The plaintiff was employed on the eleventh floor of the building. Her working hours were from nine o'clock in the morning until four-thirty in the afternoon with thirty-five minutes for luncheon, rest and recreation. The plaintiff's time for luncheon was from eleven-forty-five until twelve-twenty. The defendant served lunch to its employees on the twelfth floor. A stairway led from the eleventh floor, where plaintiff was employed, to the twelfth floor. On January 23, 1920, the plaintiff, having finished her luncheon, came down the stairway from the lunch room on the twelfth floor at a little after twelve o'clock to the room in which she worked, got some money from her desk, and took one of the regular passenger elevators to the ground floor, for the purpose of purchasing a gift for her sister at a nearby store. When the elevator came to a stop at the ground floor and the doors were opened by the operator the plaintiff was the first to leave the car, and as she was in the act of stepping out, the elevator suddenly started upward, the plaintiff's head came into contact with the top of the door frame, and she fell out and down to the bottom of the shaft, suffering severe injuries.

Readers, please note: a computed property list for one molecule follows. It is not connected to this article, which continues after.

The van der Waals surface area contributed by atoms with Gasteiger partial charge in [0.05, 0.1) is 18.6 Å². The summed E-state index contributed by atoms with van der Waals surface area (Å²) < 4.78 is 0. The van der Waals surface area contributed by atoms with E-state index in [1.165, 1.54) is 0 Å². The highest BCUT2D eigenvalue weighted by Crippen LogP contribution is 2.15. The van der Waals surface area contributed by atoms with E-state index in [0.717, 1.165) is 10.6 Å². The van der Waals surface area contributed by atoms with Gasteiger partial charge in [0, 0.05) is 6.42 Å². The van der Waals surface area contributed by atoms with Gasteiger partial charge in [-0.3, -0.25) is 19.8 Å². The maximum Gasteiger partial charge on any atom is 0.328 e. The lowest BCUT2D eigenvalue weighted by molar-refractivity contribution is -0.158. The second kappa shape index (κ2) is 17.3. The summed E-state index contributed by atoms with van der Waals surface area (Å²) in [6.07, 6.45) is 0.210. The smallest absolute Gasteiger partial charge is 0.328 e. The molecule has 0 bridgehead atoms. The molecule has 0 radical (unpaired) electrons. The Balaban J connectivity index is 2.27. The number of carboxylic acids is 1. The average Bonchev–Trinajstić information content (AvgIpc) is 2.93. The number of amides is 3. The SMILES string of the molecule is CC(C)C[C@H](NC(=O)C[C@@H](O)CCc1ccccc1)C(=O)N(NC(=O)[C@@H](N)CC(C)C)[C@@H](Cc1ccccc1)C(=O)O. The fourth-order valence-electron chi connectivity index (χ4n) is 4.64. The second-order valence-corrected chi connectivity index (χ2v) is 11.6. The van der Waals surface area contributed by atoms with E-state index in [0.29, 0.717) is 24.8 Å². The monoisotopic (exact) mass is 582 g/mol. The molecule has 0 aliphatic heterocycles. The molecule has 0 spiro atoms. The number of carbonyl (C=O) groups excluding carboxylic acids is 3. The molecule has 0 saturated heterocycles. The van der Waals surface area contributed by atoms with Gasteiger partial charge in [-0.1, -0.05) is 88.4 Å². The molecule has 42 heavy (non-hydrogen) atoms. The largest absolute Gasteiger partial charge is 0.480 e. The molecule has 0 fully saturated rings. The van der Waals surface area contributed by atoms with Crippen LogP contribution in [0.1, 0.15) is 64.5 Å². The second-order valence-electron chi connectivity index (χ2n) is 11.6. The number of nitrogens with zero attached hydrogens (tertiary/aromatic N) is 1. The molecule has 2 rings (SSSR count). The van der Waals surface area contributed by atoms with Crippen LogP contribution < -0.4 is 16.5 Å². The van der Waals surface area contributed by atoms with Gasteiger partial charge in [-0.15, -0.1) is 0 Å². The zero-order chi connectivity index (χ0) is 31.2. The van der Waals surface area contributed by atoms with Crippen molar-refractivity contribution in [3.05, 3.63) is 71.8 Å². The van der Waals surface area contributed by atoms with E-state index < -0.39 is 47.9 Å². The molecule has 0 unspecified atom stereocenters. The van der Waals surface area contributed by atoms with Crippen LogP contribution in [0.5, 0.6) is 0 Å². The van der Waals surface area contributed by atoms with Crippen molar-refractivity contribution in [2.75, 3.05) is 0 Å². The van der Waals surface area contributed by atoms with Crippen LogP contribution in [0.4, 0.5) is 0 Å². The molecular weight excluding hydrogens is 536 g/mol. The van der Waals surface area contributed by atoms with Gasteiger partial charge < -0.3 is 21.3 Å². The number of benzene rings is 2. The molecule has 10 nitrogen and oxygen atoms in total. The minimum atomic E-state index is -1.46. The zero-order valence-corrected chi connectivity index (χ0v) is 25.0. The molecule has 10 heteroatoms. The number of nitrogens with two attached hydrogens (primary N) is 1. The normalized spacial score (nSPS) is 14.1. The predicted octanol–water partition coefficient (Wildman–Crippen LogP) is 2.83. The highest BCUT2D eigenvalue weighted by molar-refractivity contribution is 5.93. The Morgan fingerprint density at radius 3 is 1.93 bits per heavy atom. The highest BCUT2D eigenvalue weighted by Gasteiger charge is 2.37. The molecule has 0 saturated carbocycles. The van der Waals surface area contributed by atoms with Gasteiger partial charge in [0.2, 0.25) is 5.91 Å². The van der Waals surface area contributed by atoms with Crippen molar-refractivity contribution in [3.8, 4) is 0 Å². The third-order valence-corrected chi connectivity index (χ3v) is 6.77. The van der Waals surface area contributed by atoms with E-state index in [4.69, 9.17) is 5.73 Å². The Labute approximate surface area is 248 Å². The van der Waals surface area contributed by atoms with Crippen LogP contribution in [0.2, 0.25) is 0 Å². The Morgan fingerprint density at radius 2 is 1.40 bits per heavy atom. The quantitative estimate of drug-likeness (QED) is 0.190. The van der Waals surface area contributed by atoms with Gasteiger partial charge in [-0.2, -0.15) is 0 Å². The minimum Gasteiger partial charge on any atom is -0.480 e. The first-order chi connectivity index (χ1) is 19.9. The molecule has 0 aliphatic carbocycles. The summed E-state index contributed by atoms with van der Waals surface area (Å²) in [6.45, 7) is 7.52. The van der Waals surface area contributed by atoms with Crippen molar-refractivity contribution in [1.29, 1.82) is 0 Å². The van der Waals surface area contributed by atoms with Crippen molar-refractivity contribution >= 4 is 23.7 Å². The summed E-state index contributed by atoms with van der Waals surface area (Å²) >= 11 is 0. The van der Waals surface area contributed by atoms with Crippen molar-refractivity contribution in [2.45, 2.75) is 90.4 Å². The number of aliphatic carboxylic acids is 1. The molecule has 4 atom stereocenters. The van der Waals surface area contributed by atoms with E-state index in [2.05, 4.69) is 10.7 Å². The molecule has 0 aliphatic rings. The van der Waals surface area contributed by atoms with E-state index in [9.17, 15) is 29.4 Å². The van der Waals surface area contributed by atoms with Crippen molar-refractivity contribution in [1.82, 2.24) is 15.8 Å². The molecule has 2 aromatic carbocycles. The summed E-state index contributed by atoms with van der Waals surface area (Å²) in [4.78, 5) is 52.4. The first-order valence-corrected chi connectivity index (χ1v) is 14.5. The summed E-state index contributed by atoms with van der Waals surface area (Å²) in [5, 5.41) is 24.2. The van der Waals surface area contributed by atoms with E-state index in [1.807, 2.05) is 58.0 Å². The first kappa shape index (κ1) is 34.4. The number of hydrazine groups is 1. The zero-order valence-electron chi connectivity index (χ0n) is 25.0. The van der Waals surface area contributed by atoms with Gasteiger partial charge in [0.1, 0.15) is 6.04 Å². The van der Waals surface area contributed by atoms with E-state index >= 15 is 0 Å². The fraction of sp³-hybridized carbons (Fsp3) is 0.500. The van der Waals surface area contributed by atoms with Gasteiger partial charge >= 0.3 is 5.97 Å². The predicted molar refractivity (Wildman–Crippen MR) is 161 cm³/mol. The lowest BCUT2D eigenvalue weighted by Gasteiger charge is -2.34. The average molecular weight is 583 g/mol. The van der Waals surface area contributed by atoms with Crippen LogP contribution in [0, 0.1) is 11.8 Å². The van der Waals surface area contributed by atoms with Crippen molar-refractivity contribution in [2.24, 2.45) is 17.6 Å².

"The words `arising out of and in the course of the employment' have a clear and definite meaning and an award can be made under the statute only when the injuries arise out of both." ( Matter of Clark v. Voorhees, 231 N.Y. 14; Matter of Schultz v. Champion Welding Mfg. Co., 230 id. 309.)
"The words `arising out of and in the course of employment' are conjunctive, and relief can be had under the act only when the accident arose both `out of' and `in the course of' employment. The injury must be received (1) while the workman is doing the duty he is employed to perform, and also (2) as a natural incident of the work. It must be one of the risks connected with the employment, flowing therefrom as a natural consequence and directly connected with the work." ( Matter of Heitz v. Ruppert, 218 N.Y. 148, 151; Matter of Daly v. Bates Roberts, 224 id. 126.)